In a season that has not had much to excite for Cubs fans, some of you may not be getting enough of the Cubs 17-5 blowout of the Cardinals Monday night. The offensive down pour comes after getting swept out of Atlanta over the weekend, a series which saw the North Siders only scratch across four runs. If you did not watch the game but have the highlights on repeat after hearing the score, here are some things you may have missed.
Staked to a seven run lead after just two frames, how fitting is it to complain about the umpiring. After watching Travis Wood‘s last start against the White Sox, here I was getting angry after the Cubs lefty got squeezed on the strike zone again. With two outs and two on, Wood was ahead 0-2 on St. Louis hitter Mark Ellis. The Cubs starter threw a cutter on the black of the plate but umpire Sean Barber missed the call. Two pitches later Ellis would single into left field and with the help of an error by Junior Lake, the Cardinals would pick up two runs (one earned). This comes after Wood was squeezed the start prior on the South Side, a game which saw manager Rick Renteria tossed after the border line calls also went against Anthony Rizzo on offense. I am usually not one to argue about balls and strikes, but definitely noticeable over this two game stretch for Wood despite the big lead.
Speaking of Lake, the Cubs sophomore had a packed box score line featuring a career high six RBI. The final two of those runs driven in came on a bloop double in the top of the ninth. After already having hit a homer and a previous double, that third hit of Lake’s easily looks like a line drive rope in the box score. The Cubs left fielder certainly made up for his miscue in the second inning, where his production alone would have been enough to beat St. Louis on this night.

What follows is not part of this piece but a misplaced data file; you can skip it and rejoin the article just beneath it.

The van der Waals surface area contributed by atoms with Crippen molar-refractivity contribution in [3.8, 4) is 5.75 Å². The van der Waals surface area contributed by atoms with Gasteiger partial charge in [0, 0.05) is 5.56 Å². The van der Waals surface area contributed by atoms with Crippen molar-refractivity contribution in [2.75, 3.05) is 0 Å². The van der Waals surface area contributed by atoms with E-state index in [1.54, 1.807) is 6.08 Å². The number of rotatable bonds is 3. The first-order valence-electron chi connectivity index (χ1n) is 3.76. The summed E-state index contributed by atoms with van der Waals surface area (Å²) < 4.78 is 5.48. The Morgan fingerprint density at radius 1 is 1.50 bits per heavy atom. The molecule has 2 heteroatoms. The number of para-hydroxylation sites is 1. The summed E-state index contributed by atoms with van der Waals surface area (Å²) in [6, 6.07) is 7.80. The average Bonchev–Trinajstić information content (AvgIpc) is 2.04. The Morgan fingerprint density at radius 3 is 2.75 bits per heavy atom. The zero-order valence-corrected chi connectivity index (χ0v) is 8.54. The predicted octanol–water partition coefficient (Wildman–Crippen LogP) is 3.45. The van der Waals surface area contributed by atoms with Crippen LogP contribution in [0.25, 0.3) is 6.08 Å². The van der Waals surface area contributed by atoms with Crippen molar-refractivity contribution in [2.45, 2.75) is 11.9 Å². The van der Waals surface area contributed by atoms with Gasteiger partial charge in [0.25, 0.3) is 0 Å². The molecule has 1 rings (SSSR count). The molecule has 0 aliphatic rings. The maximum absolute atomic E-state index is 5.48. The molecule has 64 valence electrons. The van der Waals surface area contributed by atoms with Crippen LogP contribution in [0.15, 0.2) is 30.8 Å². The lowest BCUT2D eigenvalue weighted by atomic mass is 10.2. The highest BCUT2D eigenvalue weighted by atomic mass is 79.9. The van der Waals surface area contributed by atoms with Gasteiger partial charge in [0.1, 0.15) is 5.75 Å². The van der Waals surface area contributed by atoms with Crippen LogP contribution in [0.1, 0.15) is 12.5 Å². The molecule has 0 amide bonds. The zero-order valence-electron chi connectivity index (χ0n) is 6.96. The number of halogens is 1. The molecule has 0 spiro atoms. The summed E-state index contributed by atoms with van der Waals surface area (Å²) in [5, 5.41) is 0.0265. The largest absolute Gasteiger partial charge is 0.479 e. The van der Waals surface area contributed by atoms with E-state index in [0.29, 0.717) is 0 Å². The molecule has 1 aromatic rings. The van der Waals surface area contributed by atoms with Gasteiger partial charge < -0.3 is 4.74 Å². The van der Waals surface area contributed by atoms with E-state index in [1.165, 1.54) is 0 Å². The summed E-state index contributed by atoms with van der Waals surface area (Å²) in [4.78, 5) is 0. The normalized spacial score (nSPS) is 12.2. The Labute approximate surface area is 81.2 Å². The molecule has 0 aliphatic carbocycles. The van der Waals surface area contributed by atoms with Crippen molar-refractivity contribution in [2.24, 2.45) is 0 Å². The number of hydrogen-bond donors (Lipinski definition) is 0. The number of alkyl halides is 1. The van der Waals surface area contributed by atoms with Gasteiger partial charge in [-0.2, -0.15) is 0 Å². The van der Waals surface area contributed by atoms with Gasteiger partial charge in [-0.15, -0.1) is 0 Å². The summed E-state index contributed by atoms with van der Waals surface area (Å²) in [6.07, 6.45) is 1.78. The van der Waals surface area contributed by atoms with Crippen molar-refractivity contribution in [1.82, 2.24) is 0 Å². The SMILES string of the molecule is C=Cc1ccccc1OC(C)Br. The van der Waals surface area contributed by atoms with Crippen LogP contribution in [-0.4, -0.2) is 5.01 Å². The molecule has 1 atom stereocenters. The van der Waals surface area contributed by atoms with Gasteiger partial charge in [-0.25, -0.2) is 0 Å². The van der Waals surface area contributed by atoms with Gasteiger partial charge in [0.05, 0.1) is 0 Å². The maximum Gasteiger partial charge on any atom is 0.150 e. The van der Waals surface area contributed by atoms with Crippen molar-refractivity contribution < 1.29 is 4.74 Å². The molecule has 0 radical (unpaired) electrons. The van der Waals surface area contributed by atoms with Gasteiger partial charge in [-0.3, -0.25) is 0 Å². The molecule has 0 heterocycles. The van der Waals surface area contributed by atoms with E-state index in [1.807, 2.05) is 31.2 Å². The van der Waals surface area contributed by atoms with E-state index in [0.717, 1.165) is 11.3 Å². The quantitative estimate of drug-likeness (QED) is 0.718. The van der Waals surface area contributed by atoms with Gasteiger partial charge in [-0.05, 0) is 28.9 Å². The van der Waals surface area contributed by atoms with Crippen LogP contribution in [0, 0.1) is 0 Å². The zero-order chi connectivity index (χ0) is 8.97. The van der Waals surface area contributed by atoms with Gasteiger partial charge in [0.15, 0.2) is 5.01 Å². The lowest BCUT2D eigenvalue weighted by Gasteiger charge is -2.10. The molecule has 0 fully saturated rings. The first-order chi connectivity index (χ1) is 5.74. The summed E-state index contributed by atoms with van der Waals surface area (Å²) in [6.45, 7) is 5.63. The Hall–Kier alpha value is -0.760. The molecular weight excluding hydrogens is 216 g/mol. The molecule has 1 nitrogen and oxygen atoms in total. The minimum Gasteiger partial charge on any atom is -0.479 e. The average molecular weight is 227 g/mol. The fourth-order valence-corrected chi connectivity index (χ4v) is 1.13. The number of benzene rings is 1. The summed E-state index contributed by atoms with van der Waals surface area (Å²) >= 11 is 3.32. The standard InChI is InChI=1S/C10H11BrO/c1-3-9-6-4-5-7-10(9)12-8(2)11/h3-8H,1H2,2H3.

Circling back to Wood, the Cubs lefty was far from his 2013 All Star form. This was partially evidenced by two hit batters in the bottom of the fifth. But what was more interesting was Cardinals pitcher Eric Fornataro’s response. The righty plunked Wood in the upper back on the first pitch of the top of the sixth inning. The veteran Wood took it in stride and trotted to first base, but the Cubs broadcast duo of Len Kasper and Jim Deshaies took exception to what they deemed was Fornataro intentionally throwing at Wood. Plate umpire Barber issued no warnings, however, and the Cubs chose to respond with two more runs, resulting in an 11-5 lead. As a credit to both teams, there were no further bean ball attempts the rest of the ballgame, even with the game ending at 17-5.
The Cubs pounding of the Cardinals had Deshaies wondering out loud how Jeff Samardzija must be feeling watching this game. It is well-known by now how much tough luck Shark has run into in terms of run support, leaving the Cubs ace without a win despite a 1.45 ERA half way through May. Deshaies continued with a “what if” scenario of had the Cubs been able to spread Monday nights over flow of runs over the past week, the North Siders could be looking at a confidence building winning streak instead of having dropped seven of their last eight. The good news is that Samardzija was one of the Cubs players near the steps of the dugout to congratulate the runners coming in from the six run top of the ninth.
The highlight for the home fans that actually stuck around until the end of the game may have been witnessing position player Daniel Descalso come in to get the final out of the top of the ninth. The infielder by trade came in without having tossed around in the pen, simply using the six practice pitches allowed pitchers between innings or upon entering games as his warm up. The Cubs broadcast chose not to break to commercial and their on-screen graphic radar gun was clocking Descalso’s warm up tosses. The infielder hung around the high 70s to low 80s before hitting 85 miles per hour on his first pitch to Mike Olt. The Cubs third baseman let Descalso off the hook, hitting a fly ball to left off the end of the bat to end the Cubs offensive beat down of the Cardinals for the night.